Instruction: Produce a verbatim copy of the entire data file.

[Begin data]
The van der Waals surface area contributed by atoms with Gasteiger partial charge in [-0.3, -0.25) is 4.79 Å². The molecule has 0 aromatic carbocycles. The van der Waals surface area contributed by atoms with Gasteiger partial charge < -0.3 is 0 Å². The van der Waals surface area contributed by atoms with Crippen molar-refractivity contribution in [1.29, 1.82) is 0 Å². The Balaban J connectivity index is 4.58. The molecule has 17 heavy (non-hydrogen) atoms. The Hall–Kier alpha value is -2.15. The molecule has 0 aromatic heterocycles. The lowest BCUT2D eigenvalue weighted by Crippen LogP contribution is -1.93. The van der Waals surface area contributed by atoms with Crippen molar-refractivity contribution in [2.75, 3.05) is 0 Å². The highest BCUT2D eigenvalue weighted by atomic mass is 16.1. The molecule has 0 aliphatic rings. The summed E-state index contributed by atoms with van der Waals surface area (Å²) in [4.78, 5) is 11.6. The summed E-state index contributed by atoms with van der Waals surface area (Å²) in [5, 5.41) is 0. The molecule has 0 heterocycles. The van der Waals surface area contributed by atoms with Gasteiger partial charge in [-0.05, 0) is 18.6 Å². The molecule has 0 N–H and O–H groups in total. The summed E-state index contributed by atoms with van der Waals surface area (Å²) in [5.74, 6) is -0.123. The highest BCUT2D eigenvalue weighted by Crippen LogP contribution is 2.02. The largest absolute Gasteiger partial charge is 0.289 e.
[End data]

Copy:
The van der Waals surface area contributed by atoms with Gasteiger partial charge in [-0.3, -0.25) is 4.79 Å². The molecule has 0 aromatic carbocycles. The van der Waals surface area contributed by atoms with Gasteiger partial charge < -0.3 is 0 Å². The van der Waals surface area contributed by atoms with Crippen molar-refractivity contribution in [1.29, 1.82) is 0 Å². The Balaban J connectivity index is 4.58. The molecule has 17 heavy (non-hydrogen) atoms. The Hall–Kier alpha value is -2.15. The molecule has 0 aromatic heterocycles. The lowest BCUT2D eigenvalue weighted by Crippen LogP contribution is -1.93. The van der Waals surface area contributed by atoms with Crippen molar-refractivity contribution in [2.75, 3.05) is 0 Å². The highest BCUT2D eigenvalue weighted by atomic mass is 16.1. The molecule has 0 aliphatic rings. The summed E-state index contributed by atoms with van der Waals surface area (Å²) in [4.78, 5) is 11.6. The summed E-state index contributed by atoms with van der Waals surface area (Å²) in [5, 5.41) is 0. The molecule has 0 heterocycles. The van der Waals surface area contributed by atoms with Gasteiger partial charge in [-0.05, 0) is 18.6 Å². The molecule has 0 N–H and O–H groups in total. The summed E-state index contributed by atoms with van der Waals surface area (Å²) in [5.74, 6) is -0.123. The highest BCUT2D eigenvalue weighted by Crippen LogP contribution is 2.02. The largest absolute Gasteiger partial charge is 0.289 e.